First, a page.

BREAKING INFO - 'Tablet with embedded sensor' to help in disease monitoring, adherence and compliance with medication - Health Resource International West Africa (HRI)

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Tuesday, 2 January 2018

BREAKING INFO - 'Tablet with embedded sensor' to help in disease monitoring, adherence and compliance with medication

Courtesy of NEJM, we share this interesting ‘perspective’ on a tablet with embedded sensor that tell the doctors when his / her patient is adhering and adhering to taking medications – a few years back this would have been called ‘withcraft’, especially in the LMICs where routine follow up is almost none existent because of the many challenges - poverty, illiteracy, weak health system -  but it will become routine tool for monitoring chronic disease for those patients who consent to take it – wonderful: READ ON

Perspective
Swallowing a Spy — The Potential Uses of Digital Adherence Monitoring
Lisa Rosenbaum, M.D.
December 27, 2017DOI: 10.1056/NEJMp1716206
 Comments open through January 3, 2018
I recently cared for a middle-aged woman, Ms. G., who presented with an acute coronary syndrome. Some years ago, she’d had a cardiac arrest and was found to have extensive coronary artery disease, for which she underwent urgent multivessel coronary-artery bypass surgery. Though we often assume that near-death experiences will motivate patients to take prescribed medications to prevent recurrence, Ms. G. was among the many patients with coronary artery disease who don’t.1,2“I just don’t like how pills make me feel,” she told me. This time, before she underwent revascularization, we discussed the need to take dual antiplatelet therapy regularly after the procedure. Ms. G. expressed both understanding and willingness to adhere. Withholding therapy because I doubted her commitment seemed unethical, though I was not convinced that I, or her other doctors, had the tools to sustain that commitment beyond the hospital walls.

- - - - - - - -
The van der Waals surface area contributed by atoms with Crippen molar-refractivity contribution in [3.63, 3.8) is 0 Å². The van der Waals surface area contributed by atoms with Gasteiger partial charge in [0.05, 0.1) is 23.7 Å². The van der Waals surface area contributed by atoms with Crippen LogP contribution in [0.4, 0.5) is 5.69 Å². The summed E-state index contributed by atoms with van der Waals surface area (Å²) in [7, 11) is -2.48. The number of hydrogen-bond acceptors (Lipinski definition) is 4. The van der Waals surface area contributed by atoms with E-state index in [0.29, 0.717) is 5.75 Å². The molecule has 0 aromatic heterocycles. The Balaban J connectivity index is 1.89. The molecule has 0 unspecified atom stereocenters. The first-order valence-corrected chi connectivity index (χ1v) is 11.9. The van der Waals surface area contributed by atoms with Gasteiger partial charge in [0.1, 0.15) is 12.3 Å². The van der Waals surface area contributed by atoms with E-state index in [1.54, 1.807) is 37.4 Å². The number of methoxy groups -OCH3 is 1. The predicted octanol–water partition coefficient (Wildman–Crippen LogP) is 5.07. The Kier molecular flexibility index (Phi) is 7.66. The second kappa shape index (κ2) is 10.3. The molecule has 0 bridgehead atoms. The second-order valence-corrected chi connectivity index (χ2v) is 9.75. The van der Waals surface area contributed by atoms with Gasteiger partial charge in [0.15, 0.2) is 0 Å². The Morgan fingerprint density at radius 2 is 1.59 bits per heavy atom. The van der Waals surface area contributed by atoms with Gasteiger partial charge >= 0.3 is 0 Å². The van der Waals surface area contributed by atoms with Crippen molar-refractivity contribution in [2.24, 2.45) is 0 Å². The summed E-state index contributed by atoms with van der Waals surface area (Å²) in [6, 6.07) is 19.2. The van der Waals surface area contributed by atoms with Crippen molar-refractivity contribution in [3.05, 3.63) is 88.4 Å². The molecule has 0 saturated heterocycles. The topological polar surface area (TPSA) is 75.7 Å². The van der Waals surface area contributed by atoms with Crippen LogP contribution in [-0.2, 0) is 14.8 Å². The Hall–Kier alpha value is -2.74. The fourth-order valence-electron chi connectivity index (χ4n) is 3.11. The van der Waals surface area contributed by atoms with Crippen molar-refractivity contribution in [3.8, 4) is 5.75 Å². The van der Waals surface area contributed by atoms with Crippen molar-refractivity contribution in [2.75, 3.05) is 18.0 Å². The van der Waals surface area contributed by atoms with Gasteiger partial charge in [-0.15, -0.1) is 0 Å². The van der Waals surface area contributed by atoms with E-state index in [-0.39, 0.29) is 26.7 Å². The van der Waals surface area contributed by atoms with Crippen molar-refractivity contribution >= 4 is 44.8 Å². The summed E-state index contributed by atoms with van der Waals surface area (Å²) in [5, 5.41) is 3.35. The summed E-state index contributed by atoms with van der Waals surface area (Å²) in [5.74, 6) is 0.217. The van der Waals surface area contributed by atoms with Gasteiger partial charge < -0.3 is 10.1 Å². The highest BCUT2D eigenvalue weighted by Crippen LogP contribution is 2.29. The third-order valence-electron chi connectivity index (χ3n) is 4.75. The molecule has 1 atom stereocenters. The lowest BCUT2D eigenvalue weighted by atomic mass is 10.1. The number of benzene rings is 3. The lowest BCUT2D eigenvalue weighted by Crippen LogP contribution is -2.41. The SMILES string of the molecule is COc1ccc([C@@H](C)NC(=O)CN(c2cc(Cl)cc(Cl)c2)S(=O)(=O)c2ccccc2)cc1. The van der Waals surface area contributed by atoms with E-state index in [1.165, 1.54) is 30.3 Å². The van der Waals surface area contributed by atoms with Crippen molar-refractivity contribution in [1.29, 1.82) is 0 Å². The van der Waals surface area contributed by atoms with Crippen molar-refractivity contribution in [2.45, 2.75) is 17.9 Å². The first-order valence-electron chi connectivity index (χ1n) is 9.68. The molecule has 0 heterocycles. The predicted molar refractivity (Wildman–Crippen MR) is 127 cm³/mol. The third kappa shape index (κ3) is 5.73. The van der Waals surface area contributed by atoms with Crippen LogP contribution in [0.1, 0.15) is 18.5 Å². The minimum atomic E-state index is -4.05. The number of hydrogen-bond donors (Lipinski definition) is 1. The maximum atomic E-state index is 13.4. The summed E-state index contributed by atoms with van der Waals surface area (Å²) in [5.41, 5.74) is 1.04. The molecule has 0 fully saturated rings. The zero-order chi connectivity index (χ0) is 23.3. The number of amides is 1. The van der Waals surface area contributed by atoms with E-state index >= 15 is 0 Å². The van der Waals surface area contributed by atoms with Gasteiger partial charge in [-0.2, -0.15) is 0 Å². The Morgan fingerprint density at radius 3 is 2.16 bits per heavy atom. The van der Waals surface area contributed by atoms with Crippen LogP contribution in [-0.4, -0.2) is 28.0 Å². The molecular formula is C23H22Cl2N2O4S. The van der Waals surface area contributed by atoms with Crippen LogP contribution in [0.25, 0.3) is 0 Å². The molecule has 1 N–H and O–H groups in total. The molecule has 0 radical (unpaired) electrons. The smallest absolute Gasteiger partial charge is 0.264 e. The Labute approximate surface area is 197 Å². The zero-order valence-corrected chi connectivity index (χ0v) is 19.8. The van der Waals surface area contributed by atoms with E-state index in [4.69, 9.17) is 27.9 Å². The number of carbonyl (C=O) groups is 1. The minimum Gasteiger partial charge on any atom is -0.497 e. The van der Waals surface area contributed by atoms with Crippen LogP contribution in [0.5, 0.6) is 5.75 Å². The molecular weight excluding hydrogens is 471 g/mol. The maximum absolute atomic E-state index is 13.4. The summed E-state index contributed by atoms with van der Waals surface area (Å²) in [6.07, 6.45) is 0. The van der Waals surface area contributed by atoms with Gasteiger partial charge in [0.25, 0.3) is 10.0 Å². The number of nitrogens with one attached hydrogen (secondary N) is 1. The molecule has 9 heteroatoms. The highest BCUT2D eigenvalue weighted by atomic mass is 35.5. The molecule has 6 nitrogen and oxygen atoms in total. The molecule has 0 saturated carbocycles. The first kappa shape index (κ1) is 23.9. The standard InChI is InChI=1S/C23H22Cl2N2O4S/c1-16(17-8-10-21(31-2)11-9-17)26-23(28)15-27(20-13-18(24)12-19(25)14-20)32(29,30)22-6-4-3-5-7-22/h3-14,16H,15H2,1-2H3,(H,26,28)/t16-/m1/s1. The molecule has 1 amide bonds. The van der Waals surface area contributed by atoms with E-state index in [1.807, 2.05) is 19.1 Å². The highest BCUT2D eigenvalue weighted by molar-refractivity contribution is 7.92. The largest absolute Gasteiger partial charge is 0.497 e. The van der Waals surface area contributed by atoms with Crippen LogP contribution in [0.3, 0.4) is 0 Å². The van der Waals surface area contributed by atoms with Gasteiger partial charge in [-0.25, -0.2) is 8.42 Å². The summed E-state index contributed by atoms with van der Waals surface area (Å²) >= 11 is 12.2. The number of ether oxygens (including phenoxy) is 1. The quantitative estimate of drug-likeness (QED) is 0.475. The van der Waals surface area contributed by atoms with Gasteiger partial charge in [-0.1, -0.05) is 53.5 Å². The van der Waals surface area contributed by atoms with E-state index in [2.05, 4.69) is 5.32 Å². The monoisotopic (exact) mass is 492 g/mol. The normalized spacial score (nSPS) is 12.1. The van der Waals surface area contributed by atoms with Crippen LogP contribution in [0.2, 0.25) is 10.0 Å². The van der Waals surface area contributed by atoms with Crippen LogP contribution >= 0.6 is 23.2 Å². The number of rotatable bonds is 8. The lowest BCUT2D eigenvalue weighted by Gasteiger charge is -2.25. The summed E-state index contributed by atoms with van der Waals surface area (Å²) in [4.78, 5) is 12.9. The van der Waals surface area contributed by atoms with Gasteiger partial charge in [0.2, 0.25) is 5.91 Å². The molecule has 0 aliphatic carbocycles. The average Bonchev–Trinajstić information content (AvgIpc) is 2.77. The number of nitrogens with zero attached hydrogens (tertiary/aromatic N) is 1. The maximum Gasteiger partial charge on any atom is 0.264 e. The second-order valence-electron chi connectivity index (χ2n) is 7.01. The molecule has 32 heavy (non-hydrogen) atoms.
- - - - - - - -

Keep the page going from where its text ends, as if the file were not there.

A few weeks later, when the Food and Drug Administration approved Abilify MyCite, the first pill with a built-in sensor for adherence monitoring, my first reaction was, “Now there’s an app for that.” Then, like many people, I puzzled over the irony that the technology was being piloted in a drug used for paranoia. Abilify MyCite combines aripiprazole, often used for schizophrenia or bipolar disease, with Proteus’s ingestible event marker (IEM). The IEM is activated when the pill contacts liquid gastric contents and transmits a signal to a cutaneous patch worn on the abdomen. The signal is then sent to a cell-phone app that also tracks activity, mood, and rest quality. The technology, also called a digital health feedback system (DHFS), is already being used in clinical trials to monitor adherence and will probably soon be combined with other chronic disease medications. In the midst of a society-wide reckoning with the extent to which our behavior is tracked without our awareness, one need not be paranoid to find digital adherence monitoring somewhat creepy.